A couple of the losses had a "Vandy is always destined to be Vandy" feel to them. A running-into-the-kicker penalty came in the fourth quarter against Tennessee when Vandy was up by a touchdown. Much worse was the Arkansas game, possibly the toughest defeat in all of college football this season. Up by eight points early in the last quarter against the 10th-ranked Razorbacks, Vanderbilt had the ball at the Arkansas 5-yard line when a running back fumbled, and a Razorbacks defender returned it 94 yards for a score. To top off the misery, Vandy missed a game-tying, 27-yard field goal in the final seconds.
"The only way we lose the Arkansas game is the way we did," Franklin said of the fumble return.
There are more than a few Terps fans wishing Franklin was in charge at Maryland now. That nearly happened. Franklin had signed a deal in 2009 under which he would have received $1 million if he had become head coach by Jan. 2, 2012. He was the head coach in waiting. However, athletic director Debbie Yow, who concocted the deal, left the next year.
Franklin said he "appreciated" the deal, "but it was a hard position to be in. . . . I was kind of stuck in the middle of all of it. And when the Vanderbilt position came about, the people really seemed invested in changing the culture, doing something new with the program."
"Everything about the job, about the program, about how football was perceived at Vanderbilt needed to be changed," Franklin added. "I realized that."
His own resumé is typical of any football coach rising through the ranks - from Kutztown, back to his alma mater, to James Madison. Then a year at Washington State, more responsibility at Idaho State, over to Maryland, up to the Green Bay Packers for a season as receivers coach. Then offensive coordinator at Kansas State, and a return to Maryland as assistant head coach and offensive coordinator.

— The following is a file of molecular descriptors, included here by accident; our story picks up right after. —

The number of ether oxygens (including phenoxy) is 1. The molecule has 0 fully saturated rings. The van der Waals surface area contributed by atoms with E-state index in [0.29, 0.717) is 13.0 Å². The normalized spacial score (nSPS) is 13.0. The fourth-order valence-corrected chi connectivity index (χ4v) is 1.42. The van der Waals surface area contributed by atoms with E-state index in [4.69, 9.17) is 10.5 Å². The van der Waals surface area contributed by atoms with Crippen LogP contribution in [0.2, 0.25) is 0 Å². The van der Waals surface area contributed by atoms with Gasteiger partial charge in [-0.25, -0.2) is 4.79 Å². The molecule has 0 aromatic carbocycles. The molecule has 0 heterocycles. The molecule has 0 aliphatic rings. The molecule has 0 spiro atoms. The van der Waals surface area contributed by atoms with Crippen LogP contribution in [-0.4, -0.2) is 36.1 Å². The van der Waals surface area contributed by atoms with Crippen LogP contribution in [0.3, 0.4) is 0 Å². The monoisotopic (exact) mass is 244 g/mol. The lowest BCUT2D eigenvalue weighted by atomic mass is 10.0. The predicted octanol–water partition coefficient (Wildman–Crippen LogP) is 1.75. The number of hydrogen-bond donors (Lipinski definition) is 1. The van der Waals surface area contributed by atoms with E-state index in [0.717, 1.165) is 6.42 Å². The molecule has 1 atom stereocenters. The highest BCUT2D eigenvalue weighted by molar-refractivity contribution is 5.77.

Franklin said his offensive philosophy comes from "a bunch of guys I've been around. . . . We run some spread, some option, some true West Coast. Nobody is running a pure form of anything."
In reality, Franklin might be the perfect Penn State candidate if he had coached Vandy for a few more years, getting the program on solid and sustained ground. College head football coaches aren't just X and O technicians. They are CEOs. One season isn't enough of a litmus test, even for a school in Penn State's predicament.
Of course, Franklin's psychology degree might be useful at a place still in need of some healing. Whatever happened to those thoughts of being a psychologist?
"I had done a couple of internships in psychiatric hospitals," Franklin said. "I realized, 'Wow, this isn't what I want to do, at least on this level.' I realized that I could have just as big an impact on players' lives coaching."
If Franklin really believes that, he's got to stay put for a little while. Sounds as if he knows it.